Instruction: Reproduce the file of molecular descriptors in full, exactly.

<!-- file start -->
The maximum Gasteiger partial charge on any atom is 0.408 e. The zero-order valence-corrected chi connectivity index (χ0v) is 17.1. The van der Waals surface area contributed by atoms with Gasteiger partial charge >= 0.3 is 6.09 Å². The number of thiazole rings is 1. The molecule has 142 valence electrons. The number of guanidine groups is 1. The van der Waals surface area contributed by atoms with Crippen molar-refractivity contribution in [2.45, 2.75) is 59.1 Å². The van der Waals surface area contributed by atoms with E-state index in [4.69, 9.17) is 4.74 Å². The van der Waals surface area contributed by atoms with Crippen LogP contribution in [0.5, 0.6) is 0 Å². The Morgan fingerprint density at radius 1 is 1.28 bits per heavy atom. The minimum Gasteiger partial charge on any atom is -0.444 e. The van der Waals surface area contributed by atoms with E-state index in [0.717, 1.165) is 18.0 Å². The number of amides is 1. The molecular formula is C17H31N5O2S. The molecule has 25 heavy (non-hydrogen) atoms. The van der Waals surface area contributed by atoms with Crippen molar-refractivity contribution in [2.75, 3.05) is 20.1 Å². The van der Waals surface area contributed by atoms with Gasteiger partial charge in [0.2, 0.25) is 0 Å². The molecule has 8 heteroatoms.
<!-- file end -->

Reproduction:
The maximum Gasteiger partial charge on any atom is 0.408 e. The zero-order valence-corrected chi connectivity index (χ0v) is 17.1. The van der Waals surface area contributed by atoms with Gasteiger partial charge >= 0.3 is 6.09 Å². The number of thiazole rings is 1. The molecule has 142 valence electrons. The number of guanidine groups is 1. The van der Waals surface area contributed by atoms with Crippen molar-refractivity contribution in [2.45, 2.75) is 59.1 Å². The van der Waals surface area contributed by atoms with E-state index in [4.69, 9.17) is 4.74 Å². The van der Waals surface area contributed by atoms with Crippen LogP contribution in [0.5, 0.6) is 0 Å². The Morgan fingerprint density at radius 1 is 1.28 bits per heavy atom. The minimum Gasteiger partial charge on any atom is -0.444 e. The van der Waals surface area contributed by atoms with E-state index in [0.717, 1.165) is 18.0 Å². The number of amides is 1. The molecular formula is C17H31N5O2S. The molecule has 25 heavy (non-hydrogen) atoms. The van der Waals surface area contributed by atoms with Crippen molar-refractivity contribution in [2.75, 3.05) is 20.1 Å². The van der Waals surface area contributed by atoms with Gasteiger partial charge in [0.2, 0.25) is 0 Å². The molecule has 8 heteroatoms.